Miniature Schnauzer Trupanion Dog Breed GuideMiniature Schnauzer Trupanion Dog Breed GuideMiniature Schnauzer Trupanion Dog Breed Guide

Miniature Schnauzer



Miniature Schnauzer Breed Highlights

Miniature Schnauzer sitting outside in the grass looking around

  • The name Schnauzer comes from the German word for snout or muzzle (Schnauze), highlighting the breed’s iconic square muzzle and a long beard.

  • While every other breed in the Terrier group has roots in the British Isles, the Miniature Schnauzer was developed exclusively on the European continent, so they have a different temperament and lack other physical traits that are seen in other terriers.

  • Miniature Schnauzers have a double-coat, but they don’t shed much. Many allergy-sufferers find them to be a great choice for a pet, but take note — no dog is truly free of allergens. It’s important to spend time with a dog to determine any allergies to dander or saliva, as well as to their coat.

  • Their best breed buddy is the German Shepherd. When the Miniature Schnauzer was used on farms to help herd and guard livestock, they worked in tandem with the German Shepherd, acting as a scout. Schnauzers have excellent hearing and would alert the larger guard dog to the threat.

  • When used as ratters, the Schnauzer’s beard was often allowed to tangle and mat, so it formed a protective shield around the face, keeping biting rodents from exacting revenge.

  • Miniature Schnauzers have been a favorite breed of many celebrities and public figures like Bruce Lee, Bob Dole, Doris Day, and even Usher.

Unique Physical Features

Miniature Schnauzer dog illustration

  • Expressive eyebrows

  • Long, square beard

Unique Personality

Miniature Schnauzer black dog illustration 

The Miniature Schnauzer is a sweet and entertaining dog, with a spunky and opinionated personality. Whether it’s bouncing around or relaxing with their humans, they’re always willing to be the center of attention. They love their people fiercely and are eager to please, making them incredibly trainable. While mostly outgoing, they make excellent guard dogs because of their extraordinary hearing and willingness to announce someone’s approach. While they’re a part of the Terrier group, the Miniature Schnauzer breed is the only terrier not developed somewhere on the British Isles. Instead, it was developed solely in Germany. As a breed, their temperament is often a bit gentler and more outgoing than the British, Scottish, and Irish terriers that were bred for their fiery tenacity and independence.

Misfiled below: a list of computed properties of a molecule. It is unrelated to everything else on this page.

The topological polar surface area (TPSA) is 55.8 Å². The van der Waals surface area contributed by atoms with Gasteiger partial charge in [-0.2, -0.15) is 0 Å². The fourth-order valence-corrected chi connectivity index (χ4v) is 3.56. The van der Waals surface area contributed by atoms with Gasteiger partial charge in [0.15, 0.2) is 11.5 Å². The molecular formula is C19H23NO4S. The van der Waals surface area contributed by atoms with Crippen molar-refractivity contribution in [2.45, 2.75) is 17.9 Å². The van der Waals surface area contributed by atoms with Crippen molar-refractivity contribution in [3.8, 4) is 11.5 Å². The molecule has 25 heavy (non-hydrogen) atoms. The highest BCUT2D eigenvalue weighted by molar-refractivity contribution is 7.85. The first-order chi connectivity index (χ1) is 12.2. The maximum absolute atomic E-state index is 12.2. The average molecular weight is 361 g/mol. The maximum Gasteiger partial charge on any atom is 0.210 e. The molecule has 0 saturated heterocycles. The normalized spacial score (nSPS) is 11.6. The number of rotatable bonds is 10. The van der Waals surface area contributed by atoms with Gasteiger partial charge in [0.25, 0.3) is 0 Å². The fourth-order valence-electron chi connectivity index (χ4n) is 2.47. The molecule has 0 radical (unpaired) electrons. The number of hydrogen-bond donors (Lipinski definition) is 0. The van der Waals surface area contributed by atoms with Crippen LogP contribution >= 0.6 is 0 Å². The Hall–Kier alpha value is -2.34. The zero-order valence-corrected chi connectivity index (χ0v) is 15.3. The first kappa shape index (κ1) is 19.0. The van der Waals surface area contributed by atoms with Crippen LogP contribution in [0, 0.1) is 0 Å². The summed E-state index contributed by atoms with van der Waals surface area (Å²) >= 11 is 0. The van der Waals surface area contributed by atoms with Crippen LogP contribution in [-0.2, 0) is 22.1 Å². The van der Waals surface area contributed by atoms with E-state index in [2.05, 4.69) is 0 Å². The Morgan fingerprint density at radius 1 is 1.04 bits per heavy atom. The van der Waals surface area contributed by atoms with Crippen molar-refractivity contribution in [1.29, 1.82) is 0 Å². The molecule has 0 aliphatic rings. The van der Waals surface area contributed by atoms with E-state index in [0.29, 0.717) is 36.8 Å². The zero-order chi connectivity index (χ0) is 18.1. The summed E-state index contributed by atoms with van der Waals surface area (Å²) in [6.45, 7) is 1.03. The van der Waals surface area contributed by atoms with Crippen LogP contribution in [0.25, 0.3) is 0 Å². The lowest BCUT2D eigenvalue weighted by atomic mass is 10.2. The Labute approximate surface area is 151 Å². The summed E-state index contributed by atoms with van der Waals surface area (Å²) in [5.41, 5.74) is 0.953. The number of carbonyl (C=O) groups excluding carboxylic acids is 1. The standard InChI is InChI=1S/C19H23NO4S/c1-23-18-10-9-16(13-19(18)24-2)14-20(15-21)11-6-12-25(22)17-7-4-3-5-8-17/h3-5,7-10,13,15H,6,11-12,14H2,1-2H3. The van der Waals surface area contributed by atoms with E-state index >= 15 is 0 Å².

Preferred Lifestyle

Energy Level

dog energy level - high (tri-athlete)

With Kids

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They do well with children when both the dog and child have been taught how to interact safely.

With Other Pets

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Other animals are usually fine in the household as long as everyone has been properly socialized.

Environment

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This breed is adaptable to a variety of homes. But they do need daily exercise and mental enrichment to prevent problematic puppy behaviors like barking and chewing.

Average Lifespan
(Range)

12 to 14 years

Average Size
(Range)

10 - 18 pounds
11 - 14 inches tall

Breed Group

Terrier

Similar Breeds

  • Standard Schnauzer

  • Giant Schnauzer

  • Affenpinscher

  • Kerry Blue Terrier

  • Brussels Griffon

  • Border Terrier

History of the Miniature Schnauzer

A grey-colored Miniature Schnauzer standing outside in the grass looking ahead

The Miniature Schnauzer is a more petite version of its larger cousins, the Standard Schnauzer and the Giant Schnauzer. These larger versions were used in Germany for centuries before the emergence of the Miniature breed, typically for cart-pulling, herding, and livestock guarding. While the larger Schnauzers were depicted in German art as far back as 1492, it wasn’t until the late 1800s that the Miniature Schnauzer really made its debut. Breeders selectively bred the smallest of the standard size with breeds like the Affenpinscher, Poodle, or Miniature Pinscher to obtain the miniature-sized puppies. The first exhibition of Miniature Schnauzers was in 1899, and the breed quickly spread due to its versatility and temperament.

Changes Over Time